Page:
Recurrent Squamous Cell Carcinoma of the Lip and Oral Cavity; Recurrent Squamous Cell Carcinoma of the Oropharynx; Recurrent Verrucous Carcinoma of the Oral Cavity; Stage I Squamous Cell Carcinoma of the Lip and Oral Cavity; Stage I Squamous Cell Carcinoma of the Oropharynx; Stage I Verrucous Carcinoma of the Oral Cavity; Stage II Squamous Cell Carcinoma of the Lip and Oral Cavity; Stage II Squamous Cell Carcinoma of the Oropharynx; Stage II Verrucous Carcinoma of the Oral Cavity; Stage III Squamous Cell Carcinoma of the Lip and Oral Cavity; Stage III Squamous Cell Carcinoma of the Oropharynx; Stage III Verrucous Carcinoma of the Oral Cavity; Stage IVA Squamous Cell Carcinoma of the Lip and Oral Cavity; Stage IVA Squamous Cell Carcinoma of the Oropharynx; Stage IVA Verrucous Carcinoma of the Oral Cavity; Stage IVB Squamous Cell Carcinoma of the Lip and Oral Cavity; Stage IVB Squamous Cell Carcinoma of the Oropharynx; Stage IVB Verrucous Carcinoma of the Oral Cavity; Stage IVC Squamous Cell Carcinoma of the Lip and Oral Cavity; Stage IVC Squamous Cell Carcinoma of the Oropharynx; Stage IVC Verrucous Carcinoma of the Oral Cavity

  6. Spindle cell carcinoma of the nasal cavity

    Directory of Open Access Journals (Sweden)

    Mark D DeLacure

    2013-02-01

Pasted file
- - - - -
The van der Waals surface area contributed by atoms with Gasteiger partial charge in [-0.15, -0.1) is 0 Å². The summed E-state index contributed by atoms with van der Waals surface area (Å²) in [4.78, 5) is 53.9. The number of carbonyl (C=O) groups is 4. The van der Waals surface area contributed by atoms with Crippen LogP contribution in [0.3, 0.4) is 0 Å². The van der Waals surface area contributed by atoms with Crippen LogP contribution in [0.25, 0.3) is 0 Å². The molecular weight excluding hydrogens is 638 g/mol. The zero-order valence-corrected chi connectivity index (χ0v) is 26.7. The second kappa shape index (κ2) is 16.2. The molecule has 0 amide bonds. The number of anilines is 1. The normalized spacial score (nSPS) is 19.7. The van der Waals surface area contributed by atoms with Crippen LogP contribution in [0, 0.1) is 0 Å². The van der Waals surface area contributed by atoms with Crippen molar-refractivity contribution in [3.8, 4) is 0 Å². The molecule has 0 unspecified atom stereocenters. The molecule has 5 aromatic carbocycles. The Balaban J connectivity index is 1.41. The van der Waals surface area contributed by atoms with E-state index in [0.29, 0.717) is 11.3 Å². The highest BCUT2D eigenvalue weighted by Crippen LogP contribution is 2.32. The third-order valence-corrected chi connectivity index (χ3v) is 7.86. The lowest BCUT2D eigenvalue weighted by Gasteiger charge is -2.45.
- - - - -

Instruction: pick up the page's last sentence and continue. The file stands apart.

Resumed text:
Full Text Available Spindle cell carcinoma (SpCC is a unique variant of squamous cell carcinoma (SCC. SpCC confined to the nasal cavity is extremely rare, with only one case having been previously reported. We present a case report of nasal cavity SpCC and review the literature on this rare entity. A 29-year-old male presented with intermittent epistaxis from the left nasal cavity. On physical examination, the patient had an ulcerated mass in the left nasal vestibule and a biopsy showed a proliferation of spindle and epitheliod cells. The patient underwent wide local excision of the mass via a lateral alotomy approach and reconstruction with a composite conchal bowl skin and cartilage graft. Histologically, the mass had dyplastic squamous epithelium and spindle-shaped cells admixed with epitheliod cells. Immunohistochemistry was only positive for pancytokeratin AE1/AE3 and vimentin. Six months after surgery, the patient continues to have no evidence of disease. On literature review, only one previous case of SpCC confined to the nasal cavity was identified. We present a rare case of nasal cavity SpCC. No definite treatment protocol exists for this unique entity, but we believe that this tumor should primarily be treated with aggressive, wide local excision. Adjuvant radiation and/or chemotherapy have also been used anecdotally.